8. 8. Type Typical problem areas Accuracy* mistakes in facts, meaning, grammar, usage and spelling Brevity* too many words to say something simple Clarity* vague or ambiguous terms Objectivity overly subjective terms Formality abbreviations, contractions and informal terms 3. Five filters * Initial coding used only three types. 08
  9. 9. Type Example errors Accuracy The population of Japan is 12,734,100 [1] Brevity …providing the user with various XXX and asking him/her to... Clarity Referring to Smith [10], Jones notes that he… Objectivity We are confident that XXX will become… Formality A bunch of IT engineers collaborated and launched… 3. Five filters: example errors 09
  10. 10. 4. Practical applications No-tech • Highlighter pens Low-tech • Categorize/classify errors High-tech • Online genre-specific error detector 10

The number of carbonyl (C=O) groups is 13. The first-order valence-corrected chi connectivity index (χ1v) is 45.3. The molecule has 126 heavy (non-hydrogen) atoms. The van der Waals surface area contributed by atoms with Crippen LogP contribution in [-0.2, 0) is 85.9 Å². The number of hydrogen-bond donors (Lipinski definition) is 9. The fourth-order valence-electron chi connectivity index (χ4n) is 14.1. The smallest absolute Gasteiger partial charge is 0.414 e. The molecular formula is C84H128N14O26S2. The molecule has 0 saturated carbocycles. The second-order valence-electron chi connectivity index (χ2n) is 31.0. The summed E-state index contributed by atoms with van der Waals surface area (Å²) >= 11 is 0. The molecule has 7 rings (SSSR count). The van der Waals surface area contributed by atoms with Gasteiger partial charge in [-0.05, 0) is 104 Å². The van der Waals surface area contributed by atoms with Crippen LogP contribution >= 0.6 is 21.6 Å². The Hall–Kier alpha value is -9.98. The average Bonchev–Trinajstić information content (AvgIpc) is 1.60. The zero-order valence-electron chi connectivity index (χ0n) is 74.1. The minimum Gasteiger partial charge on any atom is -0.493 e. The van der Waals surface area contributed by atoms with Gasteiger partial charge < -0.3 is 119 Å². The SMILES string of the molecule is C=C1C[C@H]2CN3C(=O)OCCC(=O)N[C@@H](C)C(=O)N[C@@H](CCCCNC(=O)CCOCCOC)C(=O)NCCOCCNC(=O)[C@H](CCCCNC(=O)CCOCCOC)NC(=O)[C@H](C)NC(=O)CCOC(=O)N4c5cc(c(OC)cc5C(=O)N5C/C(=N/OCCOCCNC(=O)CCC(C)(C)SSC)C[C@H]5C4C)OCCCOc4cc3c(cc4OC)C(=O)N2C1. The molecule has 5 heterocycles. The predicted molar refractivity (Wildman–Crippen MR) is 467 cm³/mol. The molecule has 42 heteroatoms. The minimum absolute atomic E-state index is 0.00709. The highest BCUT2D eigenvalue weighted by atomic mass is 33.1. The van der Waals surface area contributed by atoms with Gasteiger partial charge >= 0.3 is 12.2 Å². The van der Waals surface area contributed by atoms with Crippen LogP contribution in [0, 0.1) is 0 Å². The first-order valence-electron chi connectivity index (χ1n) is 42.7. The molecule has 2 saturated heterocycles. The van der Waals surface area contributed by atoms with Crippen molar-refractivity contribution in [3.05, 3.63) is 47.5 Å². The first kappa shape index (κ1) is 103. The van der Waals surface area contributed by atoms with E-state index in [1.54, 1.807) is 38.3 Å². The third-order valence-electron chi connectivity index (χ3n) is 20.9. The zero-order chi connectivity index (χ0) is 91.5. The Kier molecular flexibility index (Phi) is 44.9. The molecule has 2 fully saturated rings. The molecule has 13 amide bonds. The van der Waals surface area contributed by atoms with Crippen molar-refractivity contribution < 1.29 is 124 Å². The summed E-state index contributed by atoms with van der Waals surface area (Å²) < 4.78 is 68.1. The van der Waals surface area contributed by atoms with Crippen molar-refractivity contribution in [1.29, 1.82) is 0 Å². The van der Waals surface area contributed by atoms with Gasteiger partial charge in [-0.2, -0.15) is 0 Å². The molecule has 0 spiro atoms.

11. 11. 4A. No-tech 11
  12. 12. 4B. Low-tech 12 Highlight error, number error and provide feedback sheet
  13. 13. 4C. High-tech: Online error detector 13 Common Error Detector (Morrall, 2000-17, PolyU)
  14. 14. Proposal: Rule-based pattern matching 1. Writer inputs text. 2. Text is searched. 3. Errors are identified. 4. Actionable feedback is displayed. 5. Writer acts on feedback. Specific genre with high generic integrity (Bhatia, 1993) • can target to user errors • can rule out unsuitable phraseologies unlike MS and Grammarly , e.g. There happened (to be a solution). 14
  15. 15. Method Corpus collection 629 graduation theses (2014 – 2017) Error collection and matching Identify, classify and code Interface Design, develop, deploy and evaluate 15 bbetweenW+(?:w+W+){1,2}?tob/gi